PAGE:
“The other thing is the calls are very different from the calls in traditional pharma. Imagine: You have to address how the patients actually get access to this. How do they install it? And, oh, by the way, there is a new version now. The button is no longer green, it is blue now. It is very different. You need reps who have an entrepreneurial mindset and are able to explain something that the doctor does not know at all. But also [the rep] has to have some technical understanding… to be able to explain the technical aspects in very simple words.”
One final remark from the stage at DTx East that may or may not have had anything to do with Pear’s Sandoz partnership came from longtime Pear investor and board member Zack Lynch from Jazz Ventures. Lynch was speaking on a panel of investors about trends in the industry. He also has made investments in multiple digital therapeutics companies, so it is unfair to assume these remarks were entirely Pear-inspired:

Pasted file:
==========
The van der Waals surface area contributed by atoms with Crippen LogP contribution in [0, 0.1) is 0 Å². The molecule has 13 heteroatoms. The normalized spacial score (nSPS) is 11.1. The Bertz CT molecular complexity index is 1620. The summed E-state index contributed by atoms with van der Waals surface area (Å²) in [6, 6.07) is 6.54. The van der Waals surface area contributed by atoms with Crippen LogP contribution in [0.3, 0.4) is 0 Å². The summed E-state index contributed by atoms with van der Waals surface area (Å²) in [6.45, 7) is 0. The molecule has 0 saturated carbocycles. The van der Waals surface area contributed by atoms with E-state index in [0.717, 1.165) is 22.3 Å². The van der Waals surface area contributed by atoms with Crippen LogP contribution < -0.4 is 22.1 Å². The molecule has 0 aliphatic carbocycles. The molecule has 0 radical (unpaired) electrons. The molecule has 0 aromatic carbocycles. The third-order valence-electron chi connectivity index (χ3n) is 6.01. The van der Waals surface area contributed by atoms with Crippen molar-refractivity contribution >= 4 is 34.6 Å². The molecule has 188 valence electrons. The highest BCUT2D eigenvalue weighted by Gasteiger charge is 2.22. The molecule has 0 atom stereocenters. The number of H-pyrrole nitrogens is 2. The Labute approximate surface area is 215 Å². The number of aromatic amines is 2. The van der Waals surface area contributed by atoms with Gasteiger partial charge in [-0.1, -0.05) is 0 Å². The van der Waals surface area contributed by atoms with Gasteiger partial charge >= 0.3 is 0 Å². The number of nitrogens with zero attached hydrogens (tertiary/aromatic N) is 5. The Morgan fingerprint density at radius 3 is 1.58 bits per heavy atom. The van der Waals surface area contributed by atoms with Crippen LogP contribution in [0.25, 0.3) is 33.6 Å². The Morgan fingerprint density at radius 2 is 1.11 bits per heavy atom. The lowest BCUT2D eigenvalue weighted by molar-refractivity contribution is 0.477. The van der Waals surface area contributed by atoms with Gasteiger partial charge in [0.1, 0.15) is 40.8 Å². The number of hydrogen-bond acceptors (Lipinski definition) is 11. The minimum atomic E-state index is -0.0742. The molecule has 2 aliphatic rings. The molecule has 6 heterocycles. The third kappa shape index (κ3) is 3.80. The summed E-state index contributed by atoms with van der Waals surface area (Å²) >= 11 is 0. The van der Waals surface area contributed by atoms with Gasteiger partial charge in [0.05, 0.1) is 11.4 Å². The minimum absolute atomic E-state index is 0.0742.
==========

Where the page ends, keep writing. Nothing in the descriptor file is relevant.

“I don’t think we really know the true go-to-market strategy. Every other year it goes from partnering, back to self-commercialization, back to partnering, and back to self-commercialization. I think the jury is still out and that will [also] depend on the indication. This week, for me, it’s self-commercialize.”
Apple’s under-appreciated regulatory feat
During a handful of discussions over coffee at DTx East this week, I was surprised to find a number of attendees who did not fully understand what made Apple’s FDA clearances for its ECG SaMDs unprecedented.
The odd, seemingly coordinated timing of the clearance is widely known, but the Apple clearances also marked the first time that the FDA regulated ECG software while ignoring the sensors that acquired the electrocardiogram. The agency essentially ignored the Apple Watch’s hardware — specifically its PPG sensors — in the clearance process.